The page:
Veronica Dietz is the Director of Crisis Services for the Carroll County Health Department.
Veronica Dietz is the Director of Crisis Services for the Carroll County Health Department. (Courtesy Photo / Veronica Dietz)

Veronica Dietz has been with the Carroll County Health Department since February 2014, and been director of crisis services since the spring of 2016. Her job includes overseeing the county’s Mobile Crisis Team, a group that’s tasked with helping folks in mental health- or substance abuse-related crises.

She also oversees the county’s reentry program, where case workers help individuals leaving incarceration integrate back to society. The Times spoke with Dietz about her work, what it’s like to work with people who are going through tough times, and how she and her staff keep themselves sane.

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This interview has been lightly edited for clarity and brevity.

Q: What is a typical day like in your job?

A: In my job, it depends on the day. This morning for example, I had a crisis intervention training refresher. I had to go to the training center, I meet with 10 to 15 of our officers and did additional training. We discuss our program, how we can make it better.

I get the calls at 4:15 p.m. that a person got released and they’re going to be homeless, how can I help. Those are the kinds of phone calls that I get.

There’s not like a prescribed way. Some days I can help. Sometimes we can get people connected pretty quickly.Usually we can pull something out of our hats.

Carroll to launch mobile mental health crisis unit

In 2018, Carroll County will have a new, mobile crisis unit for helping people in a mental health or substance abuse-related crisis. The crises serve will consist of a team of licensed social workers and peer counselors.

Q: What is it that you like about living and working in Carroll County?

A: This is primarily where I’ve grown up. I moved here when I was about in eighth grade, I think. I’ve lived here most of my young adult life, and I now have a family that I’m raising here. It’s one of the safest counties, its one of the most beautiful counties. I have a vested interest in ensuring that the services of our county are what we need, because I’m also a member of the community.

Q: In your work, you deal with people who are, by definition, in crisis. How do you and your team cope with that sort of thing, when you’re working with people who are going through the worst day or days of their life?

A: I definitely think the work can be difficult. When we’re looking at the highest increase in the state of fatal overdoses … that’s a difficult to swallow.

Our primary function is to help people get into recovery, help people get that journey, so when we know more people are dying … that can be very draining. When all you’re dealing with is overdose and death, that can be very difficult.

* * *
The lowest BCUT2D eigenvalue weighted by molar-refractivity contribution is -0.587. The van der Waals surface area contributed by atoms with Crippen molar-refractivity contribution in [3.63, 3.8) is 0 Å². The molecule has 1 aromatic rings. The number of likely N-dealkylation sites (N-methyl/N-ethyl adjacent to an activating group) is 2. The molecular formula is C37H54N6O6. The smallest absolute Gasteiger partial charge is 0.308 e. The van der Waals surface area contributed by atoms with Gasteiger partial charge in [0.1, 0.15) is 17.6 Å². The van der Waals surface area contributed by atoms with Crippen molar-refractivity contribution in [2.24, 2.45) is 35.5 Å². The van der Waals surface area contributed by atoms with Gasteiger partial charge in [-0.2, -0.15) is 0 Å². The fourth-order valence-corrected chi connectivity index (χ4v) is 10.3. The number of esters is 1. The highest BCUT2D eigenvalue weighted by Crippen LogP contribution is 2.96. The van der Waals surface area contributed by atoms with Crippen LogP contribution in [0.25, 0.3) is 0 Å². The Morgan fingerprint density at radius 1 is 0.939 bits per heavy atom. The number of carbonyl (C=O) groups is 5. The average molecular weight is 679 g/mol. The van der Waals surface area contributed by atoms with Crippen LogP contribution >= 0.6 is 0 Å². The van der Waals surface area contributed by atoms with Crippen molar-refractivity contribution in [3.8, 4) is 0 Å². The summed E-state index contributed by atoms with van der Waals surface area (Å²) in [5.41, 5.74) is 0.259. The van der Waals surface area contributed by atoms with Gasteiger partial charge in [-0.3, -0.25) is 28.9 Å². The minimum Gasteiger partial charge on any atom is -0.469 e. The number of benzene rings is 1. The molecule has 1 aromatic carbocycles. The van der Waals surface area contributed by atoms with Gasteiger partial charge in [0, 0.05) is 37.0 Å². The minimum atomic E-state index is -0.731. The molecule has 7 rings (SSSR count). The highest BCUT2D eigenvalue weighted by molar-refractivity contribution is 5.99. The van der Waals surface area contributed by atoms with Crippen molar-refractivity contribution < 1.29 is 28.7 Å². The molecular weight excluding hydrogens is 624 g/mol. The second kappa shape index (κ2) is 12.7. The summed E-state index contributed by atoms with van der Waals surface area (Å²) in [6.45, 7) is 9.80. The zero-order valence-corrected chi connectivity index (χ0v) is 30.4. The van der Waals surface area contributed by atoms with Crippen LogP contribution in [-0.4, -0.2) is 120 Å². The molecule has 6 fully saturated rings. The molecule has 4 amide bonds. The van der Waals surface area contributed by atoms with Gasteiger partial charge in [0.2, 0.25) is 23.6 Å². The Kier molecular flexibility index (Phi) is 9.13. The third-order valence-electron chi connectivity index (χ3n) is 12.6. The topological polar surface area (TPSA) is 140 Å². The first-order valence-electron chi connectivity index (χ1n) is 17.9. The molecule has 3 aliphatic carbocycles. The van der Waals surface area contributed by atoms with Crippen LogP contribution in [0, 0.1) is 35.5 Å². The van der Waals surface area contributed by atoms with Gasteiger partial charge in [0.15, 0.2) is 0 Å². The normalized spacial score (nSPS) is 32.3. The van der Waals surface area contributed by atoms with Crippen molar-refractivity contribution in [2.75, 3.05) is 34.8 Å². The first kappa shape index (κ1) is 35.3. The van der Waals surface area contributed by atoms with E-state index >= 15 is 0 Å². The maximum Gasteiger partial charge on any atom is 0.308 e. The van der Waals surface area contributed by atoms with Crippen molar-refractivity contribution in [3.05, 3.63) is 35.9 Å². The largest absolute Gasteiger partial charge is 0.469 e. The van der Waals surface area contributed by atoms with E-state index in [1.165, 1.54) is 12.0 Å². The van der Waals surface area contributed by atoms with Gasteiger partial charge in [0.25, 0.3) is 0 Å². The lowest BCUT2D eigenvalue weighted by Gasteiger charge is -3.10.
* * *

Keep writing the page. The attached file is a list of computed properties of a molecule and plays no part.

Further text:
We talk a lot about self-care. It’s not just for the people we’re looking to help, it’s for all of us.

We encourage our staff to take care of themselves. If you need it, are you utilizing therapy? Are you taking wellness days? There are a lot of things we do.

Q: Are there certain aspects that are particularly challenging?

A: We’ve had several staff people lose clients that they’ve worked with. To deal with that, we have times where we get together and we process and we talk, and we talk about how that feels, what that looks like. We’re really lucky and blessed to have our bosses focus on self care. They themselves know how to take care of themselves, and they encourage us as a staff to do the same.

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Q: What can the community at large do to make your job easier?

A: I don’t think any of us are looking for our lives to be made easier. I think we recognize that we’re tackling problems that are difficult ones. One of the things we have to focus on is reducing stigma in the community.

People in our community don’t reach out and get help because of fear, or the association that will be connected to them if they get treatment or mental health services. If we can tackle stigma, I think we’ll really see some improvement, and see people reach out and get help, and see people really be their healthiest selves. That’s what we liked to see change, a reduction in stigma.

Q: What do you do, personally, for the kind of self-care that you and your staff practice?

A: Some days it’s playing with my kids, some days it’s taking walks, you know, disappearing for a period of time.

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